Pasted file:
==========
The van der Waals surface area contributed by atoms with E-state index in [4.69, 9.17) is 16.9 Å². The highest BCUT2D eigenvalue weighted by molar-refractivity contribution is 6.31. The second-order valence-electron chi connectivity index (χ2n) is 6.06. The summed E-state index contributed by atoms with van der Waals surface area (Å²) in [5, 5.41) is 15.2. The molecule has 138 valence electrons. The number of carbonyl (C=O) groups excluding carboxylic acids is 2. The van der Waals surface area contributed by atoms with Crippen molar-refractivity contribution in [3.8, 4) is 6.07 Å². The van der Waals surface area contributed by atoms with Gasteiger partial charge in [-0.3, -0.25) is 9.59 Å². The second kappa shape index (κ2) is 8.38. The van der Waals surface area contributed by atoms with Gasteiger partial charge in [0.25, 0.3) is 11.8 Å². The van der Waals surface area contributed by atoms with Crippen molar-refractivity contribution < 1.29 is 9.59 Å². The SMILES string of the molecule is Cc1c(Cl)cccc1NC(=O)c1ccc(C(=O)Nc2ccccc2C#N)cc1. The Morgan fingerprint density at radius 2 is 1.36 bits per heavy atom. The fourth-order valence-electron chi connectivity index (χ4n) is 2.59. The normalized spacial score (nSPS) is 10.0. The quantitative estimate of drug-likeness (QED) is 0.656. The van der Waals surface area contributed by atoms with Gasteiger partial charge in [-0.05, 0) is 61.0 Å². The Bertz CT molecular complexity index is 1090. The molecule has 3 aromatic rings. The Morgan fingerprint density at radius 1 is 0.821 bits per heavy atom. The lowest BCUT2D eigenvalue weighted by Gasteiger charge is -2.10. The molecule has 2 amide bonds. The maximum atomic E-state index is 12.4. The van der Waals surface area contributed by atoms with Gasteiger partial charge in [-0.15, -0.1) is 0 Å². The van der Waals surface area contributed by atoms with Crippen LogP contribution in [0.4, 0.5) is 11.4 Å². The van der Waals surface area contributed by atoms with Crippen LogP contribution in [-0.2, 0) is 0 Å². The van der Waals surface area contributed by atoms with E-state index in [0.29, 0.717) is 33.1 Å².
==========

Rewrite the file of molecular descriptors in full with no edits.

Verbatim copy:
The van der Waals surface area contributed by atoms with E-state index in [4.69, 9.17) is 16.9 Å². The highest BCUT2D eigenvalue weighted by molar-refractivity contribution is 6.31. The second-order valence-electron chi connectivity index (χ2n) is 6.06. The summed E-state index contributed by atoms with van der Waals surface area (Å²) in [5, 5.41) is 15.2. The molecule has 138 valence electrons. The number of carbonyl (C=O) groups excluding carboxylic acids is 2. The van der Waals surface area contributed by atoms with Crippen molar-refractivity contribution in [3.8, 4) is 6.07 Å². The van der Waals surface area contributed by atoms with Gasteiger partial charge in [-0.3, -0.25) is 9.59 Å². The second kappa shape index (κ2) is 8.38. The van der Waals surface area contributed by atoms with Gasteiger partial charge in [0.25, 0.3) is 11.8 Å². The van der Waals surface area contributed by atoms with Crippen molar-refractivity contribution < 1.29 is 9.59 Å². The SMILES string of the molecule is Cc1c(Cl)cccc1NC(=O)c1ccc(C(=O)Nc2ccccc2C#N)cc1. The Morgan fingerprint density at radius 2 is 1.36 bits per heavy atom. The fourth-order valence-electron chi connectivity index (χ4n) is 2.59. The normalized spacial score (nSPS) is 10.0. The quantitative estimate of drug-likeness (QED) is 0.656. The van der Waals surface area contributed by atoms with Gasteiger partial charge in [-0.05, 0) is 61.0 Å². The Bertz CT molecular complexity index is 1090. The molecule has 3 aromatic rings. The Morgan fingerprint density at radius 1 is 0.821 bits per heavy atom. The lowest BCUT2D eigenvalue weighted by Gasteiger charge is -2.10. The molecule has 2 amide bonds. The maximum atomic E-state index is 12.4. The van der Waals surface area contributed by atoms with Gasteiger partial charge in [-0.15, -0.1) is 0 Å². The van der Waals surface area contributed by atoms with Crippen LogP contribution in [0.4, 0.5) is 11.4 Å². The van der Waals surface area contributed by atoms with Crippen LogP contribution in [-0.2, 0) is 0 Å². The van der Waals surface area contributed by atoms with E-state index in [0.29, 0.717) is 33.1 Å².